“Shall Issue” Gun Law States Associated With Higher Homicide and Firearm Death Rates

MedicalResearch.com Interview with:

Michael Siegel, MD, MPH Professor, Department of Community Health Sciences Boston University School of Public Health Boston, MA 02118

Prof. Siegel

Michael Siegel, MD, MPH
Professor, Department of Community Health Sciences
Boston University School of Public Health
Boston, MA 02118

MedicalResearch.com: What is the background for this study?

Response: A central question in the debate about public policies to reduce firearm violence is whether easier access to concealed handguns increases or decreases the rate of firearm-related homicides. Previous studies on the impact of concealed carry permitting laws have yielded inconsistent results. Most of these studies were conducted more than a decade ago. This study provided a reexamination of this research question with more recent data, up to and including the year 2015.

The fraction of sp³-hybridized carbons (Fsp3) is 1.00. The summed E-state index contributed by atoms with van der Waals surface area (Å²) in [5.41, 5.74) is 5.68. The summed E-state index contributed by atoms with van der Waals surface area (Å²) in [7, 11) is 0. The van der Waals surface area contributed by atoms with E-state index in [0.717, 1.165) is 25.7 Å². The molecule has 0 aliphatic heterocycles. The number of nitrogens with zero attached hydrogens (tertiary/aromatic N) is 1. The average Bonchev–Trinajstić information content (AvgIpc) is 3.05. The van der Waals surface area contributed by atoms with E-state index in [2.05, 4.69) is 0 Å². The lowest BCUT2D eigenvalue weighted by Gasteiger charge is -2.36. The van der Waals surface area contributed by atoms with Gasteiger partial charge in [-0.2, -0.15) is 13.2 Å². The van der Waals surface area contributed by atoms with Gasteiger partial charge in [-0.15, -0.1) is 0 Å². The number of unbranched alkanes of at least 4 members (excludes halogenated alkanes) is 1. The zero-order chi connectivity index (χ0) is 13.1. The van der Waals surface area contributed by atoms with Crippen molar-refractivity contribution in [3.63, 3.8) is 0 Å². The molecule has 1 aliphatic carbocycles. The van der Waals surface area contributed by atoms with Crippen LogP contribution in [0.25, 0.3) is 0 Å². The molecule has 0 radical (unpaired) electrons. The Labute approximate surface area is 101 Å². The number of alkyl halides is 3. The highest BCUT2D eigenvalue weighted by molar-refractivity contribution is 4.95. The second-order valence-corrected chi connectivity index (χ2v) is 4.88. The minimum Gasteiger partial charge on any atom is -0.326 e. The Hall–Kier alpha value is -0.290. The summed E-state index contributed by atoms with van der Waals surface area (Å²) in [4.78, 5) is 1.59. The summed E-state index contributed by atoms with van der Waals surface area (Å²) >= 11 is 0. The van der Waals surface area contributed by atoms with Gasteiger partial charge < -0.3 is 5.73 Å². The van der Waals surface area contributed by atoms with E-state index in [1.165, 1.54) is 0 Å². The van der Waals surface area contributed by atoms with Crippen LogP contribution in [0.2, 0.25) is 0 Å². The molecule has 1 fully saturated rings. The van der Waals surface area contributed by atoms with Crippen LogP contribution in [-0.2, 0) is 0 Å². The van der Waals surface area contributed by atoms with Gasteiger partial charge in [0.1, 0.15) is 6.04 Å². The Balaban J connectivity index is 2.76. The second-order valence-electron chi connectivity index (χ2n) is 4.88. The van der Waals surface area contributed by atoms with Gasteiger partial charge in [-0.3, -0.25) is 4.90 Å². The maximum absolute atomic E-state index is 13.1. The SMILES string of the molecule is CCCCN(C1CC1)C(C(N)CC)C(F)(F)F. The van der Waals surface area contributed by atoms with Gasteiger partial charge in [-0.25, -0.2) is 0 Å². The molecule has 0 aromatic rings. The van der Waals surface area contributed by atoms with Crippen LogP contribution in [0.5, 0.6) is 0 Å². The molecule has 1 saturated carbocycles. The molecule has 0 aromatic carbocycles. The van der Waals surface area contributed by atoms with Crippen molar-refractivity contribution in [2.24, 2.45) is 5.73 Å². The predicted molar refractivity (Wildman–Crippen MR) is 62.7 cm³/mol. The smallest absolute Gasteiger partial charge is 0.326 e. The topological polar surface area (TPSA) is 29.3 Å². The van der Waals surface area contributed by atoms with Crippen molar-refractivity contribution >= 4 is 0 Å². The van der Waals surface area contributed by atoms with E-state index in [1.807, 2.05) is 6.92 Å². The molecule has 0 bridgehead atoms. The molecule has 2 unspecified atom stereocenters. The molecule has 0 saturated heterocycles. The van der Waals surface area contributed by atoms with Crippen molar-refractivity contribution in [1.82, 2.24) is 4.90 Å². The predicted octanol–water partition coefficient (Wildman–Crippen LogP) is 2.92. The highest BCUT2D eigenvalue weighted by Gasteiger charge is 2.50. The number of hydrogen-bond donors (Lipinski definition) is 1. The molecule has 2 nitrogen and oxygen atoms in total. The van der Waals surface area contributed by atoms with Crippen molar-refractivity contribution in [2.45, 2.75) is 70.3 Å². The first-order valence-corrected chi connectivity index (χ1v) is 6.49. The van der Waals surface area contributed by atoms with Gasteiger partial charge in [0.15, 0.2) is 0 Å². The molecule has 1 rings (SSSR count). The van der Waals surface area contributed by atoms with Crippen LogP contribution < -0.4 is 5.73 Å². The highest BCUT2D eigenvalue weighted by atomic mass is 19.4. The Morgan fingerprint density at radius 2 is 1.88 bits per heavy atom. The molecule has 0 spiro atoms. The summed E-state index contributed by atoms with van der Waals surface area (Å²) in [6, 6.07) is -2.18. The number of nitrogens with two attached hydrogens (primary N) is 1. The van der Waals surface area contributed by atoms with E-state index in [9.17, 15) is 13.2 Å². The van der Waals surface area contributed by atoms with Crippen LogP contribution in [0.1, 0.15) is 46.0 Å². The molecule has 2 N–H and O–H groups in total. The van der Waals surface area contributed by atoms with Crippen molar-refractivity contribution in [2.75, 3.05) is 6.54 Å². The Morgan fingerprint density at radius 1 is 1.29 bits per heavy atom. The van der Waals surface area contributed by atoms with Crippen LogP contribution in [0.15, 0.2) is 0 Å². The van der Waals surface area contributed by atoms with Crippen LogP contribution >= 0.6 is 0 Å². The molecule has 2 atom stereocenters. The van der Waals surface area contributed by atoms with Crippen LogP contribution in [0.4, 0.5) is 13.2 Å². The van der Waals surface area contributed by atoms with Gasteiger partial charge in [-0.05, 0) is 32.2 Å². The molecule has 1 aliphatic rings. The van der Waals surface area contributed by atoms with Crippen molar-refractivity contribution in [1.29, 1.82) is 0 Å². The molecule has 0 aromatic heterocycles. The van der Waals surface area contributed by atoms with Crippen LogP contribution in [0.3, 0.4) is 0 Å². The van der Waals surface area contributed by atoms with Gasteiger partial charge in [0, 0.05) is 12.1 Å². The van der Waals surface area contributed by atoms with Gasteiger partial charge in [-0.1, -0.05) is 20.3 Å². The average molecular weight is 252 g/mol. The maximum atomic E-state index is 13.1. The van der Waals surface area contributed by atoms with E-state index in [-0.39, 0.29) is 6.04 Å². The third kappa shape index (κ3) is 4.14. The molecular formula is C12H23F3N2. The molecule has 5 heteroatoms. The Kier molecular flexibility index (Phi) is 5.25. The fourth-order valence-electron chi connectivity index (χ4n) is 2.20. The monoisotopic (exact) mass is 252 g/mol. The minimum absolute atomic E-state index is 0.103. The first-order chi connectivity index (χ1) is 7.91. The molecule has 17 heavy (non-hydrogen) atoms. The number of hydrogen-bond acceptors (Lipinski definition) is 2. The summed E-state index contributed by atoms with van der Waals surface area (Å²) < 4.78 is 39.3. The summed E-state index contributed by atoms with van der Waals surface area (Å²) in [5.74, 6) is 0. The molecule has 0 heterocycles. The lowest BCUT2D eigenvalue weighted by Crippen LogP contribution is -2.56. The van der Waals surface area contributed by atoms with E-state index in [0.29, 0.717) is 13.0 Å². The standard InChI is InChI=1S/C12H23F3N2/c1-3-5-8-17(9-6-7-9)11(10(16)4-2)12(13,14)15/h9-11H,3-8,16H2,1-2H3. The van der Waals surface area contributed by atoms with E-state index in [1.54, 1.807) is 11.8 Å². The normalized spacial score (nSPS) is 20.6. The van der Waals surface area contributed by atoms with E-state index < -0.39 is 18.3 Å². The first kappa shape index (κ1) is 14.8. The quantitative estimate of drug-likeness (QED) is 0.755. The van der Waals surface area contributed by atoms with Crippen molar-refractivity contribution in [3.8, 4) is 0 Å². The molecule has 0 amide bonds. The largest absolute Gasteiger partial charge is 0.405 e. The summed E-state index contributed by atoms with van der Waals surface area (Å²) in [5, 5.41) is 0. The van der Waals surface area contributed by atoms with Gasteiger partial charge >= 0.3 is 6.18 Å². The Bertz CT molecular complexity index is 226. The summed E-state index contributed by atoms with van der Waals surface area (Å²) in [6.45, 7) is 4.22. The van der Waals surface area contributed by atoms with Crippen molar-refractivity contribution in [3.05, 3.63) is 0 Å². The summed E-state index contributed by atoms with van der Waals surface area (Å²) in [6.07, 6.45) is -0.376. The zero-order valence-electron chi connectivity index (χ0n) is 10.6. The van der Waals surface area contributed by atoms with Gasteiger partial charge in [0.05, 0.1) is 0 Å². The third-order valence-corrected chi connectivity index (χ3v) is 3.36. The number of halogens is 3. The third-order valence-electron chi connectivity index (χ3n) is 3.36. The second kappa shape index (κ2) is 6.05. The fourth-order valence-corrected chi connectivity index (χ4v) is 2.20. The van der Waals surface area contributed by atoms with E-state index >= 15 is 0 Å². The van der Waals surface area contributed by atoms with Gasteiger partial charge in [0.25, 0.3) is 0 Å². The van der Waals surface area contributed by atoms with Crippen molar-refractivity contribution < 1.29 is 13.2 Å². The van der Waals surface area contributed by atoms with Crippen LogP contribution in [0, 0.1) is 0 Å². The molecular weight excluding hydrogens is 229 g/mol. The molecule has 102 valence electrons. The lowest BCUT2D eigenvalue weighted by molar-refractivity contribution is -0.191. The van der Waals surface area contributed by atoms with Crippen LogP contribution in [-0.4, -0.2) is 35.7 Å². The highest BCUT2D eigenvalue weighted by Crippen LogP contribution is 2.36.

While all states allow certain persons to carry concealed handguns, there are 3 major variations in permitting policy. In 9 states, law enforcement officials have wide discretion over whether to issue concealed carry permits; these are referred to as “may issue” states because police chiefs can deny a permit if they deem the applicant to be at risk of committing violence, even if there is not a criminal history. In 29 states, there is little or no discretion; these are referred to as “shall-issue” states because permits must be issued if requisite criteria are met. In an additional 12 states, no permit is necessary to carry a concealed handgun.

Continue reading

ACA Medicaid Expansion Linked To Decrease in Uninsured Cancer Patients

MedicalResearch.com Interview with: